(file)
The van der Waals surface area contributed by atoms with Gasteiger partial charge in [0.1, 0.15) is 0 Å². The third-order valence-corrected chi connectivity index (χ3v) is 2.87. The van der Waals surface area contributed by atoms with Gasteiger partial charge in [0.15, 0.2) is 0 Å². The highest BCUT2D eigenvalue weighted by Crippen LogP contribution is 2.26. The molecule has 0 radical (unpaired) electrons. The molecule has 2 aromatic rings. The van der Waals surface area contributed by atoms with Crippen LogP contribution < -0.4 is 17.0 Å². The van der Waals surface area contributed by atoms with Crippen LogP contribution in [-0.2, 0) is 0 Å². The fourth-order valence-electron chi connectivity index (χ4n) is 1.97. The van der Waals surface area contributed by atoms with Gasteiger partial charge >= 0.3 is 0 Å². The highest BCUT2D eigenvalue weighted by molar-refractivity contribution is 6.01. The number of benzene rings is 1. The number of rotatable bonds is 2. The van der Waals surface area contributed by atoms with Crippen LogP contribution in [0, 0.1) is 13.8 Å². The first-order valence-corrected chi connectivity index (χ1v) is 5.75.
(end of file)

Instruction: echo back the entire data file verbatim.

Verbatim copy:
The van der Waals surface area contributed by atoms with Gasteiger partial charge in [0.1, 0.15) is 0 Å². The third-order valence-corrected chi connectivity index (χ3v) is 2.87. The van der Waals surface area contributed by atoms with Gasteiger partial charge in [0.15, 0.2) is 0 Å². The highest BCUT2D eigenvalue weighted by Crippen LogP contribution is 2.26. The molecule has 0 radical (unpaired) electrons. The molecule has 2 aromatic rings. The van der Waals surface area contributed by atoms with Crippen LogP contribution < -0.4 is 17.0 Å². The van der Waals surface area contributed by atoms with Crippen LogP contribution in [-0.2, 0) is 0 Å². The fourth-order valence-electron chi connectivity index (χ4n) is 1.97. The van der Waals surface area contributed by atoms with Gasteiger partial charge >= 0.3 is 0 Å². The highest BCUT2D eigenvalue weighted by molar-refractivity contribution is 6.01. The number of benzene rings is 1. The number of rotatable bonds is 2. The van der Waals surface area contributed by atoms with Crippen LogP contribution in [0, 0.1) is 13.8 Å². The first-order valence-corrected chi connectivity index (χ1v) is 5.75.